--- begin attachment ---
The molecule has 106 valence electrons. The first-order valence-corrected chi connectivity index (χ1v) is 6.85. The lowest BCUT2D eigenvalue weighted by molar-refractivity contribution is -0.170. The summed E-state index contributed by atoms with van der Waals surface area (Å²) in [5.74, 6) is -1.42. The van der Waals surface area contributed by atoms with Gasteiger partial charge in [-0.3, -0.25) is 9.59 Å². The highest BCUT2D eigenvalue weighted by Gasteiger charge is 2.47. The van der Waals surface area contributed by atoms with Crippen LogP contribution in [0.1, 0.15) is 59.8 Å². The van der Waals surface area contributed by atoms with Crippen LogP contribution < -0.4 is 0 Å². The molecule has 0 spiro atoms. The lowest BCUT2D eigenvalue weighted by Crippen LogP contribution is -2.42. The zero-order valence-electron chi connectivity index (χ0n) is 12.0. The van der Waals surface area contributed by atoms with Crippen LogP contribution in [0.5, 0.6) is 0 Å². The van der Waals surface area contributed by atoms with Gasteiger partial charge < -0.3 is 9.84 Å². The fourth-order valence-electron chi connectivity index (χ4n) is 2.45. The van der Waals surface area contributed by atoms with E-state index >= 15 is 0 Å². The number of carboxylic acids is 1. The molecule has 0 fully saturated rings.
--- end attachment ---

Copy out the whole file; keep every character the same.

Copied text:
The molecule has 106 valence electrons. The first-order valence-corrected chi connectivity index (χ1v) is 6.85. The lowest BCUT2D eigenvalue weighted by molar-refractivity contribution is -0.170. The summed E-state index contributed by atoms with van der Waals surface area (Å²) in [5.74, 6) is -1.42. The van der Waals surface area contributed by atoms with Gasteiger partial charge in [-0.3, -0.25) is 9.59 Å². The highest BCUT2D eigenvalue weighted by Gasteiger charge is 2.47. The van der Waals surface area contributed by atoms with Crippen LogP contribution in [0.1, 0.15) is 59.8 Å². The van der Waals surface area contributed by atoms with Crippen LogP contribution < -0.4 is 0 Å². The molecule has 0 spiro atoms. The lowest BCUT2D eigenvalue weighted by Crippen LogP contribution is -2.42. The zero-order valence-electron chi connectivity index (χ0n) is 12.0. The van der Waals surface area contributed by atoms with Crippen LogP contribution in [0.5, 0.6) is 0 Å². The van der Waals surface area contributed by atoms with Gasteiger partial charge < -0.3 is 9.84 Å². The fourth-order valence-electron chi connectivity index (χ4n) is 2.45. The van der Waals surface area contributed by atoms with E-state index >= 15 is 0 Å². The number of carboxylic acids is 1. The molecule has 0 fully saturated rings.